A different destination for cannabinoids.
THC and its organic cousin, anandamide, do what they do by locking into both the CB1 receptor, discovered in 1988, and the CB2 receptor (as it is commonly written in shorthand), discovered 5 years later. THC and anandamide are CB receptor agonists, meaning they activate the receptors in question. (An antagonist blocks the receptors action.)
CB1 is a very common receptor in the central nervous system, and, when stimulated by an agonist, is responsible for the well-known roster of alleged medical effects, such as pain relief and nausea from chemotherapy--along with the typical marijuana high. (For more on this, see the excellent 2007 post by Dr. Joan Bushwell.) Conversely, blocking CB1 activity with an antagonist like rimonabant is one controversial avenue being explored in the search for new weight loss drugs. (CB1 antagonists can also produce anxiety and depression.)
However, CB2 was long considered a peripheral cannabinoid receptor, meaning that scientists hadnt managed to find CB2 receptors in the central nervous system. They were, however, plentiful in the immune system, and seemed to be involved in inflammation as well as pain responses. CB2 receptors were in fact eventually discovered in the central nervous system, and are active in the brain during certain kinds of inflammatory responses.
There is a straightforward commercial incentive for tracking the extent of CB2 expression in brain neurons. As the authors of a cannabinoid receptor study wrote in the June issue of the British Journal of Pharmacology:
As CB(2) is an attractive therapeutic target for pain management and immune system modulation without overt psychoactivity, defining the extent of its presence in neurons will have a significant impact on drug discovery.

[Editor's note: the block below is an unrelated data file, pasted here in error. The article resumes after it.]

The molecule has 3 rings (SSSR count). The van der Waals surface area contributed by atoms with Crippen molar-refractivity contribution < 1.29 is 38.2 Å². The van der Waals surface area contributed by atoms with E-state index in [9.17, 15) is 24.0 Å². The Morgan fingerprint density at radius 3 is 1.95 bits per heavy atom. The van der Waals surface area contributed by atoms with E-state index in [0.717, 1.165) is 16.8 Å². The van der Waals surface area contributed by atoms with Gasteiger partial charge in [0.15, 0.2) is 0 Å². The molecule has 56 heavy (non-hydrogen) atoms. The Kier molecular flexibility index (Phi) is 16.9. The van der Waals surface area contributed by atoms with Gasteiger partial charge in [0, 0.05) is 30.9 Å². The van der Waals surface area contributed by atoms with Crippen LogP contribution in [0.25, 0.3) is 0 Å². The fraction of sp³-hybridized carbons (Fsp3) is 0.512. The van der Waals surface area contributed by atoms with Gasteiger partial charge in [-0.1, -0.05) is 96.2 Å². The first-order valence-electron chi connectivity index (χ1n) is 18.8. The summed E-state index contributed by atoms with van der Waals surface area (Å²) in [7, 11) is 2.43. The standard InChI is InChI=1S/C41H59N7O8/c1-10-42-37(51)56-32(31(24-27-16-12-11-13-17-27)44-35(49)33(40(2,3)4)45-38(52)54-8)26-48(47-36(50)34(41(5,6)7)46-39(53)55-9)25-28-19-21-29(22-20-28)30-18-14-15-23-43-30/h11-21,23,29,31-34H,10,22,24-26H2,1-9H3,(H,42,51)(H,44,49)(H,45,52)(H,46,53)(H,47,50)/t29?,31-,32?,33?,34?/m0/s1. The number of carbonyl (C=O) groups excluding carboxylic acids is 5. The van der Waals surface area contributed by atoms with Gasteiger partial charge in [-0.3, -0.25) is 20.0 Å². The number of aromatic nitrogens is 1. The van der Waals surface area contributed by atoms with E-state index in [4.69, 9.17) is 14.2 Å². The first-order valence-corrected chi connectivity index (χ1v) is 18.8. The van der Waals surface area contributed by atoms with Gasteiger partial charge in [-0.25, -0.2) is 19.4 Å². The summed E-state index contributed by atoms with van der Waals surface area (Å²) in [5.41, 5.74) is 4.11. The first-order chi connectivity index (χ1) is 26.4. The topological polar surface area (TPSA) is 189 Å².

Translated, this means that there are a number of new molecules that are selective for CB2 receptors. Since people dont get a strong traditional marijuana-style buzz from CB2 receptor activation, and given the active involvement of CB2 receptors in things like immune responses and inflammatory reactions, the possibility exists of finding lucrative spinoffs like pain pills or anti-inflammatory medications.Â So drug researchers would like to know exactly where those receptors are, and what they do, in the event that they end up attempting to make a medicine that stimulates or blocksÂ them artificially. (Credit to Vaughan Bell of Mind Hacks for highlighting this study.)Â
The psychologists at Indiana University who produced the paper did their best to shed light on where the CB(2) receptor is hiding, and what, exactly, it does.Â But there is still not enough known about how various substances react with this somewhat elusive receptor for cannabinoids. In 2008, scientists at the University of Madrid published research in the Journal of Biological Chemistry indicating that activation of the CB2 receptor reduced nerve cell loss in animals suffering from a disease similar to multiple sclerosis. Researchers point to the possibility that a safe drug for M.S. patients could be one of the results of CB2 research.
Atwood, B., & Mackie, K. (2010). CB2: a cannabinoid receptor with an identity crisis British Journal of Pharmacology, 160 (3), 467-479 DOI: 10.1111/j.1476-5381.2010.00729.x
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